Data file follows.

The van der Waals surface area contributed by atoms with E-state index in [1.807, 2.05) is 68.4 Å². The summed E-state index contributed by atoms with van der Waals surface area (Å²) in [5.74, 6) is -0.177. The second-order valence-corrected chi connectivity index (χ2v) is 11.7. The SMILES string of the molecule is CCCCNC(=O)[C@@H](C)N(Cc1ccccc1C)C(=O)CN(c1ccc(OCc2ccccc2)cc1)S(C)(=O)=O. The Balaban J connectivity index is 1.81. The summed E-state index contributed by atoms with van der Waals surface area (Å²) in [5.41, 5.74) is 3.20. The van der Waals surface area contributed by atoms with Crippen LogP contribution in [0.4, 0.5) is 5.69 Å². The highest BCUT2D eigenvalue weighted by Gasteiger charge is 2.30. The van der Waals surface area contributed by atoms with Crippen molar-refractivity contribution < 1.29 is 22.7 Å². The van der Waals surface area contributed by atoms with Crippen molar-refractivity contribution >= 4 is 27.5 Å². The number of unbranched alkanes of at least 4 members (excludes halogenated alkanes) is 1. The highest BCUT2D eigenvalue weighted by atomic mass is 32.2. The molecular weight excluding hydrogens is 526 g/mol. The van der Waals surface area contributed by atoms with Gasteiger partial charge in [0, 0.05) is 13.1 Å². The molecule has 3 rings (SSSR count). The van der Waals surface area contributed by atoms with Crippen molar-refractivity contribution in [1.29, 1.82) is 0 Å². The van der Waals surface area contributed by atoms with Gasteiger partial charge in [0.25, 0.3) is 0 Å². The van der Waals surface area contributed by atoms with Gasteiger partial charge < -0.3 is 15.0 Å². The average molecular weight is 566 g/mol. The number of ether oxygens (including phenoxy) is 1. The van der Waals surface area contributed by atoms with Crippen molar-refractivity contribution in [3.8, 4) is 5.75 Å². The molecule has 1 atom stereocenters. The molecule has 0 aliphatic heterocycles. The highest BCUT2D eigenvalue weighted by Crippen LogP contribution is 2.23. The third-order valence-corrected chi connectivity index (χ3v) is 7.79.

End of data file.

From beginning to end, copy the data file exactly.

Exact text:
The van der Waals surface area contributed by atoms with E-state index in [1.807, 2.05) is 68.4 Å². The summed E-state index contributed by atoms with van der Waals surface area (Å²) in [5.74, 6) is -0.177. The second-order valence-corrected chi connectivity index (χ2v) is 11.7. The SMILES string of the molecule is CCCCNC(=O)[C@@H](C)N(Cc1ccccc1C)C(=O)CN(c1ccc(OCc2ccccc2)cc1)S(C)(=O)=O. The Balaban J connectivity index is 1.81. The summed E-state index contributed by atoms with van der Waals surface area (Å²) in [5.41, 5.74) is 3.20. The van der Waals surface area contributed by atoms with Crippen LogP contribution in [0.4, 0.5) is 5.69 Å². The highest BCUT2D eigenvalue weighted by Gasteiger charge is 2.30. The van der Waals surface area contributed by atoms with Crippen molar-refractivity contribution < 1.29 is 22.7 Å². The van der Waals surface area contributed by atoms with Crippen molar-refractivity contribution >= 4 is 27.5 Å². The number of unbranched alkanes of at least 4 members (excludes halogenated alkanes) is 1. The highest BCUT2D eigenvalue weighted by atomic mass is 32.2. The molecular weight excluding hydrogens is 526 g/mol. The van der Waals surface area contributed by atoms with Gasteiger partial charge in [0, 0.05) is 13.1 Å². The molecule has 3 rings (SSSR count). The van der Waals surface area contributed by atoms with Crippen molar-refractivity contribution in [1.29, 1.82) is 0 Å². The van der Waals surface area contributed by atoms with Gasteiger partial charge in [0.25, 0.3) is 0 Å². The van der Waals surface area contributed by atoms with Gasteiger partial charge < -0.3 is 15.0 Å². The average molecular weight is 566 g/mol. The number of ether oxygens (including phenoxy) is 1. The van der Waals surface area contributed by atoms with Crippen molar-refractivity contribution in [3.8, 4) is 5.75 Å². The molecule has 1 atom stereocenters. The molecule has 0 aliphatic heterocycles. The highest BCUT2D eigenvalue weighted by Crippen LogP contribution is 2.23. The third-order valence-corrected chi connectivity index (χ3v) is 7.79.